Ratio height to radius 999.9995


I need to show only one counter-example to disprove the infinitely tall dunce cap answer. Putting in a radius of 0.5 compared to a lateral length of 1 gives us a volume to surface ratio of 0.144, much more than the 0.000333 of a extremely tall dunce cap.

lateral length 1
radius 0.5
height 0.866025404
volume 0.226724921
lateral surface area 1.570796327
Ratio volume to surface area 0.144337567
Ratio height to radius 1.732050808


It's not whether you win or lose; it's whether or not you had a good bet.
ThatDonGuy
ThatDonGuy
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February 1st, 2019 at 7:51:39 PM permalink
Quote: Wizard

Okay, let me try this again. I think the way I phrased the original question is fine, but my last post was confusing.



If we put in a very small radius we get a very big ratio of height to radius. In the following example, a height to radius ratio of almost 1,000 results in a volume to surface area ratio of 0.000333.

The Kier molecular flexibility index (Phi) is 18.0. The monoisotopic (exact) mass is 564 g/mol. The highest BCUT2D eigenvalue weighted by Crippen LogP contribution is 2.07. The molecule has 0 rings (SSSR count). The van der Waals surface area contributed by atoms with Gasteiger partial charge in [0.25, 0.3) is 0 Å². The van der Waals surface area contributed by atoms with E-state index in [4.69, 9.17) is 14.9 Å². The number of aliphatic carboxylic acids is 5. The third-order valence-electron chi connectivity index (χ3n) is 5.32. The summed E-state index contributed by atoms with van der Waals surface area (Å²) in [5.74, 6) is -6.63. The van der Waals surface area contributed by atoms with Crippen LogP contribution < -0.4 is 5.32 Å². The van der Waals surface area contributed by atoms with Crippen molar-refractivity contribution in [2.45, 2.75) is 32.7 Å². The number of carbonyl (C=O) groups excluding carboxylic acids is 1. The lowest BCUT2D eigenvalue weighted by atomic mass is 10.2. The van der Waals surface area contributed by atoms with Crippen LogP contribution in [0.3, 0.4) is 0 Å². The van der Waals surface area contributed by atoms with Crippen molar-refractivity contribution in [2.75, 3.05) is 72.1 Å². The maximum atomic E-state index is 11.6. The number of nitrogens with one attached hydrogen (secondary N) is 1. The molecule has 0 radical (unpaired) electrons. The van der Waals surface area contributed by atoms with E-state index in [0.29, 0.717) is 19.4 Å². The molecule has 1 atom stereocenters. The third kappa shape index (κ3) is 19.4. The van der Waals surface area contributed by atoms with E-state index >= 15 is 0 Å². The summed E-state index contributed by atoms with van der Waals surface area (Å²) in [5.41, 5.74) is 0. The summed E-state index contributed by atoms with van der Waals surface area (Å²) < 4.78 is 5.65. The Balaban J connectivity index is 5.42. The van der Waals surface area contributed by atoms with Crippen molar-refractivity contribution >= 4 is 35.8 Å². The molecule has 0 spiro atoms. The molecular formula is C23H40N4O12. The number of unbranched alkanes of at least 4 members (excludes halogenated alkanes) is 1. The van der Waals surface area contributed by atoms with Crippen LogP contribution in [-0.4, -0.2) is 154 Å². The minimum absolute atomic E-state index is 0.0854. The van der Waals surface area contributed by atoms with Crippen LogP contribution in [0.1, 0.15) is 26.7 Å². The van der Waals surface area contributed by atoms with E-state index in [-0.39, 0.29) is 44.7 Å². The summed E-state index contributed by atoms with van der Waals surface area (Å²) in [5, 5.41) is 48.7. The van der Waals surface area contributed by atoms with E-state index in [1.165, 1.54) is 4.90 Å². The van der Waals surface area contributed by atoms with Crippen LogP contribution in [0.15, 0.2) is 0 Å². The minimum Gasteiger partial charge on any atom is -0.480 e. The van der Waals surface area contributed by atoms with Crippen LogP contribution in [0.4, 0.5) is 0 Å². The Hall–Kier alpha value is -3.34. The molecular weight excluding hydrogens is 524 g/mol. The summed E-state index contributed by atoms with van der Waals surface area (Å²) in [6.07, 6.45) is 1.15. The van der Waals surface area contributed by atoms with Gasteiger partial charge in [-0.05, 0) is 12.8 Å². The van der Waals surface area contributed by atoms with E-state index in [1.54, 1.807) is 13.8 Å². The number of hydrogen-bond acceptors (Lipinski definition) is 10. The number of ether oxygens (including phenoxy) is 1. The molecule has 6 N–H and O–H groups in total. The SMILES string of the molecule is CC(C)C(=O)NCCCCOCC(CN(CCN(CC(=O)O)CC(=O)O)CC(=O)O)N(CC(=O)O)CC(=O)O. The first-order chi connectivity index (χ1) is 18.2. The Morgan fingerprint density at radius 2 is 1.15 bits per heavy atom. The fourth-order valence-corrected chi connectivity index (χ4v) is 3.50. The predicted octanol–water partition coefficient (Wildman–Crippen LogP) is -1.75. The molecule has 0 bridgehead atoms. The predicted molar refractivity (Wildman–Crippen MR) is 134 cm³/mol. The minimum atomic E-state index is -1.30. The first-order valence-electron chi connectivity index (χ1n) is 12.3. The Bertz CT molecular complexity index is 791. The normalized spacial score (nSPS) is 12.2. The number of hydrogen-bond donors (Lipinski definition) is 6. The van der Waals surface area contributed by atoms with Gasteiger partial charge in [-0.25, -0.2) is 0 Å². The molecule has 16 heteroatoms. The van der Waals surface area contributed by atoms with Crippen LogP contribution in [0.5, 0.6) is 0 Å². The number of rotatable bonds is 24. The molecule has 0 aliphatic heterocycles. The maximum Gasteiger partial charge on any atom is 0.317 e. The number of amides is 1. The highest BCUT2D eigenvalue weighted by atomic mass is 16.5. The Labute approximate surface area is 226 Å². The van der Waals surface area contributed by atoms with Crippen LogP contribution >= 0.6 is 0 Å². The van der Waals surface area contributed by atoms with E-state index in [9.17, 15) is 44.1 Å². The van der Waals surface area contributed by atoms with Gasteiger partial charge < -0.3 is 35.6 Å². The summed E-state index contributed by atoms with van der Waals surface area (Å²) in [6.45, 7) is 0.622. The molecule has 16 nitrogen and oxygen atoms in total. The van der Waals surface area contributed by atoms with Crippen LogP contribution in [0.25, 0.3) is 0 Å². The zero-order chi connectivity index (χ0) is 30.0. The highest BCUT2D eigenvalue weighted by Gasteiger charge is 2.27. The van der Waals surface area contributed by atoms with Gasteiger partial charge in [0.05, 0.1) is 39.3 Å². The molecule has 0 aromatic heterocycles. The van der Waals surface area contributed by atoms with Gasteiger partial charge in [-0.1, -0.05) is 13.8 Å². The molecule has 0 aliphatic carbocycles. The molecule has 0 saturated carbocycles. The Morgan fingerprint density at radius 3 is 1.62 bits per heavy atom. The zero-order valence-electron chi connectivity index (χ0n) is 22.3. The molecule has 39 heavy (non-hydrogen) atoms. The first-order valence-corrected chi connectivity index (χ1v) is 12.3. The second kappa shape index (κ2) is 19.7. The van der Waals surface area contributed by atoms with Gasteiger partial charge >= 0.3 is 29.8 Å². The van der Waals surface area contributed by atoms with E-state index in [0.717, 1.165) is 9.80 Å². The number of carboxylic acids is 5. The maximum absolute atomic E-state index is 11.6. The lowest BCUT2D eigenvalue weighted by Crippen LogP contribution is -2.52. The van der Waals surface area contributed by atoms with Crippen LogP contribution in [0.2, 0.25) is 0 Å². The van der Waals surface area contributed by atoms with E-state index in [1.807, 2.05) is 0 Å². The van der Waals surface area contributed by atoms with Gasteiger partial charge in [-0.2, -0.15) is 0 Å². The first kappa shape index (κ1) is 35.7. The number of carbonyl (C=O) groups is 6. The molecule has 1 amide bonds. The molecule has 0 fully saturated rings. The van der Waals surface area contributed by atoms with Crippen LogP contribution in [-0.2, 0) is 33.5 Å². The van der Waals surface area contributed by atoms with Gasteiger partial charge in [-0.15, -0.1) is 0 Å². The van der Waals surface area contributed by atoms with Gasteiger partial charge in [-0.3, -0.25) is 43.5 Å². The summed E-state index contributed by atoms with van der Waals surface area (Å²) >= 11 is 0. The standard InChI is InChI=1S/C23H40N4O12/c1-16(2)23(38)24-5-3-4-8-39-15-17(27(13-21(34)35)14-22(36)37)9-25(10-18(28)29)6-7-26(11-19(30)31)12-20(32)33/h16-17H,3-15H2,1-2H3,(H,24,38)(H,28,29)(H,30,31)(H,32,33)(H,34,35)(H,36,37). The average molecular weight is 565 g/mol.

lateral length 1
radius 0.001
height 0.9999995
volume 1.0472E-06
lateral surface area 0.003141593
Ratio volume to surface area 0.000333333
Ratio height to radius 999.9995


I need to show only one counter-example to disprove the infinitely tall dunce cap answer. Putting in a radius of 0.5 compared to a lateral length of 1 gives us a volume to surface ratio of 0.144, much more than the 0.000333 of a extremely tall dunce cap.

lateral length 1
radius 0.5
height 0.866025404
volume 0.226724921
lateral surface area 1.570796327
Ratio volume to surface area 0.144337567
Ratio height to radius 1.732050808




The solution may depend on the specific height and radius values separately.
I got "infinite height" based on a fixed radius - i.e. for a radius of, say, 1, the volume/LSA ratio increases as the height increases.